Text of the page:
GlobalData: Venture capital deals value in advanced batteries skyrocketed 850% YoY in 2021
LADOT launches $17.8M universal basic mobility pilot; e-bikes, shared EVs and on-demand EV shuttle

South 8 Technologies raises $12M in Series A to commercialize liquefied gas electrolytes for high-performance Lithium-ion batteries

South 8 Technologies, a developer of electrolyte formulations for next-generation lithium batteries, has raised $12 million in Series A financing, led by Anzu Partners with participation from LG Technology Ventures, Shell Ventures, Foothill Ventures, and Taiyo Nippon Sanso Corporation (TNSC). South 8 will leverage the funding to accelerate the commercialization of its patented Liquefied Gas Electrolyte (LiGas) technology for high-performance batteries for electric vehicle, grid storage, aerospace, and defense applications.

‍ South 8’s LiGas electrolyte technology offers a novel approach to next-generation lithium batteries and addresses the shortcomings of existing liquid electrolytes and solid-state batteries that are still under development.

Unlike common battery electrolytes that are liquid at room temperature, or solid-state electrolytes, South 8’s non-toxic LiGas technology uses solvents that are normally gaseous at standard pressure and room temperature but may be liquefied under pressure and used as an electrolyte within the cell. ‍

Key features of LiGas electrolytes include:

  • Increased Safety: While conventional liquid electrolytes are a catalyst for thermal runway, the LiGas electrolyte can safely and rapidly vent from a cell after physical or electrical abuse, allowing the cell to fail safely without the risk of thermal runaway or thermal propagation.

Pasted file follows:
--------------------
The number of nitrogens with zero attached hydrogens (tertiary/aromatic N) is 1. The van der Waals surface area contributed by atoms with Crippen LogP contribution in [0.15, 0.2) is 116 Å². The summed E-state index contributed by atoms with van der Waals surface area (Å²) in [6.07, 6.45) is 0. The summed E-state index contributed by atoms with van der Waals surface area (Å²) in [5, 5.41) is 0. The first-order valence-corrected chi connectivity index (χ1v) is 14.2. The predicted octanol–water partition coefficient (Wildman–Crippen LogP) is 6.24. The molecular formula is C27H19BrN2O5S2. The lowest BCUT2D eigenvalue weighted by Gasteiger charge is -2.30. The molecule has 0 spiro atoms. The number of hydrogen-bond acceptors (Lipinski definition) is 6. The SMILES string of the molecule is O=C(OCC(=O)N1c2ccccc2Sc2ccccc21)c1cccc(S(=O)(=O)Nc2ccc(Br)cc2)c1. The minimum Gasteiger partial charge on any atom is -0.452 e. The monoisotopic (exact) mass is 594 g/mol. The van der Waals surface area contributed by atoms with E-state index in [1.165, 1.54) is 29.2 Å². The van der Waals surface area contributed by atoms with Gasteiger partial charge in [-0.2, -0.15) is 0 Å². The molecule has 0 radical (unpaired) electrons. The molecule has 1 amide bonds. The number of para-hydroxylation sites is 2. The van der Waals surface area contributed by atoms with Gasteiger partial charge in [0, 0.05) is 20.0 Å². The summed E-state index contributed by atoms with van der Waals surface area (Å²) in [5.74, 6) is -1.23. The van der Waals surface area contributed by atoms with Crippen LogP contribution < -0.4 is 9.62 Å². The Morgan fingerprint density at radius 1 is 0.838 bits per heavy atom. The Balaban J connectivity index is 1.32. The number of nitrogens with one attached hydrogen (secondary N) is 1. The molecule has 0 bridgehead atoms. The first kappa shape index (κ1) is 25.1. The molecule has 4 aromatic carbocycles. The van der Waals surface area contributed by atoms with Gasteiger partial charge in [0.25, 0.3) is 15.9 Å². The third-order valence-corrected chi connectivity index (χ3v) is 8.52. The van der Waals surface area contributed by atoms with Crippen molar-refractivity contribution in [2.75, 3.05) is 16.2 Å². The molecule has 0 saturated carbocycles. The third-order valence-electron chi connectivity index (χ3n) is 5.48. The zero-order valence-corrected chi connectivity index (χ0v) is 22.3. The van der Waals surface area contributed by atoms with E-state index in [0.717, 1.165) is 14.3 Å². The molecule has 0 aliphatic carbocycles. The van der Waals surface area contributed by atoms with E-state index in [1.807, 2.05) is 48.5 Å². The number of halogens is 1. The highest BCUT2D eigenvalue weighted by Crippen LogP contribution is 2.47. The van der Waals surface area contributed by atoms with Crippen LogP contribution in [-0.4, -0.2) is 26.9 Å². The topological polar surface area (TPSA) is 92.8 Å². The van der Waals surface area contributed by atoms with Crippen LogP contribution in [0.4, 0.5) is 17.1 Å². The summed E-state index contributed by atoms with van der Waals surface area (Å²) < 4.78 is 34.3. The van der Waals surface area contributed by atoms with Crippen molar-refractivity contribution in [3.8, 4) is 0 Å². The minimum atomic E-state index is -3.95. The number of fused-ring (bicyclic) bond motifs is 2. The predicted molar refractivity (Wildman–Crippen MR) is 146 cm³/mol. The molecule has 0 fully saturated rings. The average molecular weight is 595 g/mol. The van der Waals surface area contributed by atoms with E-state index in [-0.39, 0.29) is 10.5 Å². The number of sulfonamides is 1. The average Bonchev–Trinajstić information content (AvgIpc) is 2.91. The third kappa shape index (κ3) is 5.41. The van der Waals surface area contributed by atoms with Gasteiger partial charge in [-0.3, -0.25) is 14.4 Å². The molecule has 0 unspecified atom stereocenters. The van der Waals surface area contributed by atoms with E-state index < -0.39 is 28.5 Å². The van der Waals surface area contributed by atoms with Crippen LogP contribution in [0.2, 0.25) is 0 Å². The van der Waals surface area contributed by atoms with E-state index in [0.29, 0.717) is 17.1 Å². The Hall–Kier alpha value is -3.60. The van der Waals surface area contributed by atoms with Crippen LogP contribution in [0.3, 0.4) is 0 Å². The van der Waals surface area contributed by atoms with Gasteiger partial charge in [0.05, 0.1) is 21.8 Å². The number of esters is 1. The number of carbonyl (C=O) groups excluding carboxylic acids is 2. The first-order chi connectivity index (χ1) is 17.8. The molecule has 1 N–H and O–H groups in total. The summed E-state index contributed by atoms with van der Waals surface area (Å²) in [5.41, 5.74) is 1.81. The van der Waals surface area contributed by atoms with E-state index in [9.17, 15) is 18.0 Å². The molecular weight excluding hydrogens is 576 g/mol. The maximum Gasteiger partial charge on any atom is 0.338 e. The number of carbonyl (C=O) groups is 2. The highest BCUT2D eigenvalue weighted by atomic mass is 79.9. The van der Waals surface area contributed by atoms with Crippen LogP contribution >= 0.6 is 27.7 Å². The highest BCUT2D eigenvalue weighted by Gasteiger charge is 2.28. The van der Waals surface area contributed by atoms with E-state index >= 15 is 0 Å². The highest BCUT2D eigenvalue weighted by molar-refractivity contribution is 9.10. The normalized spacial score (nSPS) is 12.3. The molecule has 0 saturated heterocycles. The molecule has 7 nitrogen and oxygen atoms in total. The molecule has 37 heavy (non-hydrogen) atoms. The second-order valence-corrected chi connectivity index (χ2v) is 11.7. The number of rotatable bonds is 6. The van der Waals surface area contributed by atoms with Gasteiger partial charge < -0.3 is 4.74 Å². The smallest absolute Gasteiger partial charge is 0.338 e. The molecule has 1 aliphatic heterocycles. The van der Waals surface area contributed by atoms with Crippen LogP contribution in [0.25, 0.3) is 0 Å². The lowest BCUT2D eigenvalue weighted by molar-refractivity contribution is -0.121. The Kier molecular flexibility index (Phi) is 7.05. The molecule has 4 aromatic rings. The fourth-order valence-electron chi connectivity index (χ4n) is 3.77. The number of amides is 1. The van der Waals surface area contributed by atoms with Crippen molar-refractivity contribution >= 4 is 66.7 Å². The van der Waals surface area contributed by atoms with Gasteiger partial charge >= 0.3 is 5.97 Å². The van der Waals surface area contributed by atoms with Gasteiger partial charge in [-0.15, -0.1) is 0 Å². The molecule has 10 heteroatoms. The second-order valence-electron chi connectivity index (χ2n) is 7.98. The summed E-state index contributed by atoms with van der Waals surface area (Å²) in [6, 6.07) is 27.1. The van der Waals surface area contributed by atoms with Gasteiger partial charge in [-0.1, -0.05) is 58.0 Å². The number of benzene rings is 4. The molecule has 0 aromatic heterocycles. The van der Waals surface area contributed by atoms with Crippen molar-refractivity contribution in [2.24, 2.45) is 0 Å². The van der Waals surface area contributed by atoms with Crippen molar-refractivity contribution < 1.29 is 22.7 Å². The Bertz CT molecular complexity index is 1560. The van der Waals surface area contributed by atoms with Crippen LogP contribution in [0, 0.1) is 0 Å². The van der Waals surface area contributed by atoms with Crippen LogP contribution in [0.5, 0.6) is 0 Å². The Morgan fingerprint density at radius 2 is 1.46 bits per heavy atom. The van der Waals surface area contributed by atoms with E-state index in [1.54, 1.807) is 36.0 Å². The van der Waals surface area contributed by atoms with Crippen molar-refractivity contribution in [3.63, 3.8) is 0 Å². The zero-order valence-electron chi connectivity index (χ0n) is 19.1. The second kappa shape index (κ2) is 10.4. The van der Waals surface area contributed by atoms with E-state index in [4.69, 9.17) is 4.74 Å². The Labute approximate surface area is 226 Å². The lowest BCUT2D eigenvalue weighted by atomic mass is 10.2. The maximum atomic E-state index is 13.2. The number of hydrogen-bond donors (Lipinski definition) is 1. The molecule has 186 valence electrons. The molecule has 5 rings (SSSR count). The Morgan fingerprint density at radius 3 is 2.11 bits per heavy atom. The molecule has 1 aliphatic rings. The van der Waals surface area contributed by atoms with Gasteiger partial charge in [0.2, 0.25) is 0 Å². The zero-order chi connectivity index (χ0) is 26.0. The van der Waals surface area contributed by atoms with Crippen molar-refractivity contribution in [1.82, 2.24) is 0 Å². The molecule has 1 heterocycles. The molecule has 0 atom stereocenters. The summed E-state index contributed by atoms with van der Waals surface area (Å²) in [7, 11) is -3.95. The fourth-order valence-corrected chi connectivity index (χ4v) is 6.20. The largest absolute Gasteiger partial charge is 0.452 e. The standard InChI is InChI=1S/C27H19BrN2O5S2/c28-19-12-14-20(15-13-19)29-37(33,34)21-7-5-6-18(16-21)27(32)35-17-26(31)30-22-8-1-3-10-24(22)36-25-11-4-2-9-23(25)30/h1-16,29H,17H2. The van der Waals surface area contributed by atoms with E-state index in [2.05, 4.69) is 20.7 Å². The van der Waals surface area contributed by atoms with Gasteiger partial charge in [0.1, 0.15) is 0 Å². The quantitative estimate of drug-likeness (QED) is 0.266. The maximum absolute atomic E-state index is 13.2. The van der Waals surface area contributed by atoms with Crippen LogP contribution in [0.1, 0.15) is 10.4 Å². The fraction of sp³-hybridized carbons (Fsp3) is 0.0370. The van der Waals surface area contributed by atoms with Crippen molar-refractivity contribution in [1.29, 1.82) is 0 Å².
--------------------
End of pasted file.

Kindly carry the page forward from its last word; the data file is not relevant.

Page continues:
• High Energy: The intrinsically high chemical stability and high conductivity of the LiGas electrolyte allow the use of the highest energy materials available, packing more energy into a cell.

  • Wide Operating Temperature: The low freezing points of the LiGas electrolyte enable lithium batteries to perform in the most extreme climates at temperatures as low -60 °C and up to +60°C.

  • Material Compatibility: All conventional cathode, anode, and separator materials are compatible with the LiGas electrolyte, allowing for simple integration into today’s Gigafactories.

  • Reduced Cost: LiGas electrolytes utilize established manufacturing techniques while considerably increasing factory utilization, enabling lower $/kWh for electric vehicle and energy storage system applications.

  • Recyclability: The LiGas electrolyte can enable widespread adoption of battery recycling by removing the high-cost barrier of battery transportation to recycling centers at the end of life.

With these benefits, South 8’s LiGas electrolytes can address a new class of batteries for emerging market applications such as electric vehicles, all-weather grid storage, defense, renewable energy, aerospace, and more, the company says.

With the battery and auto industries placing big bets on a relatively narrow set of potential breakthrough innovations, we are offering a truly unique and much more practical alternative technology to stakeholders and customers who need a safer and higher performing lithium battery solution than is currently available.

—Cyrus Rustomji, Ph.D., CEO of South 8 Technologies

South 8’s technology can power new market applications by solving traditional challenges around safety, manufacturability and more that has limited battery technologies for decades. By removing the threat of thermal runaway reactions or thermal propagation, South 8’s technology significantly increases Li-ion safety and offers high compatibility with today’s most common electrode materials and manufacturing techniques. These new capabilities provide access to an increased number of applications across relevant industries previously hindered by Li-ion performance and safety.

—Robert McIntyre, Managing Director at LG Technology Ventures



I might be interrested to buy a bev with a good performing battery, especially in the cold. If they don't release hydrogen before ten years , it will be game over for hydrogen because batteries seem better and better over time.

The comments to this entry are closed.